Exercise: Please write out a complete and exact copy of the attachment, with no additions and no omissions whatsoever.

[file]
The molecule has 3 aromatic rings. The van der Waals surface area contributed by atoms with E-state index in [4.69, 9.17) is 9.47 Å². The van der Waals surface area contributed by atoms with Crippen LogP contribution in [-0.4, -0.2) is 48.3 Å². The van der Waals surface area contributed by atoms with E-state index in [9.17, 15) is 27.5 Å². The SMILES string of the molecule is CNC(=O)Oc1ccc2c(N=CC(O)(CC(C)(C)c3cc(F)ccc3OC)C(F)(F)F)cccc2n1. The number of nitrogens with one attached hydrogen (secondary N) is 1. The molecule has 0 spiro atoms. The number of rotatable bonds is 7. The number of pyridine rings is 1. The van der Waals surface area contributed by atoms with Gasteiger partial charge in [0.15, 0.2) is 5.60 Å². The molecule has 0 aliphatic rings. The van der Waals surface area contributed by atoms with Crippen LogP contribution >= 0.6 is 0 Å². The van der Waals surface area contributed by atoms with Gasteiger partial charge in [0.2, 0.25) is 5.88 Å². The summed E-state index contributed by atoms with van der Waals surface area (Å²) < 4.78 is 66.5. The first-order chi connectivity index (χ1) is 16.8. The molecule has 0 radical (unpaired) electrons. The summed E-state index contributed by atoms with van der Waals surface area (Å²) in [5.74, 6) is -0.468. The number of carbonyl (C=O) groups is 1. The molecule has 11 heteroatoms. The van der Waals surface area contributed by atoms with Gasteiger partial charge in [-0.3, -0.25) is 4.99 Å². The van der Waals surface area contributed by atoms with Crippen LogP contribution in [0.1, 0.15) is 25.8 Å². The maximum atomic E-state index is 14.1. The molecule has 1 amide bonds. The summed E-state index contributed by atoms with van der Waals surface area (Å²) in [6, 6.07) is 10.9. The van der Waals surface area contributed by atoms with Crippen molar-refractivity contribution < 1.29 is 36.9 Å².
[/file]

The molecule has 3 aromatic rings. The van der Waals surface area contributed by atoms with E-state index in [4.69, 9.17) is 9.47 Å². The van der Waals surface area contributed by atoms with Crippen LogP contribution in [-0.4, -0.2) is 48.3 Å². The van der Waals surface area contributed by atoms with E-state index in [9.17, 15) is 27.5 Å². The SMILES string of the molecule is CNC(=O)Oc1ccc2c(N=CC(O)(CC(C)(C)c3cc(F)ccc3OC)C(F)(F)F)cccc2n1. The number of nitrogens with one attached hydrogen (secondary N) is 1. The molecule has 0 spiro atoms. The number of rotatable bonds is 7. The number of pyridine rings is 1. The van der Waals surface area contributed by atoms with Gasteiger partial charge in [0.15, 0.2) is 5.60 Å². The molecule has 0 aliphatic rings. The van der Waals surface area contributed by atoms with Crippen LogP contribution >= 0.6 is 0 Å². The van der Waals surface area contributed by atoms with Gasteiger partial charge in [0.2, 0.25) is 5.88 Å². The summed E-state index contributed by atoms with van der Waals surface area (Å²) < 4.78 is 66.5. The first-order chi connectivity index (χ1) is 16.8. The molecule has 0 radical (unpaired) electrons. The summed E-state index contributed by atoms with van der Waals surface area (Å²) in [5.74, 6) is -0.468. The number of carbonyl (C=O) groups is 1. The molecule has 11 heteroatoms. The van der Waals surface area contributed by atoms with Gasteiger partial charge in [-0.3, -0.25) is 4.99 Å². The van der Waals surface area contributed by atoms with Crippen LogP contribution in [0.1, 0.15) is 25.8 Å². The maximum atomic E-state index is 14.1. The molecule has 1 amide bonds. The summed E-state index contributed by atoms with van der Waals surface area (Å²) in [6, 6.07) is 10.9. The van der Waals surface area contributed by atoms with Crippen molar-refractivity contribution < 1.29 is 36.9 Å².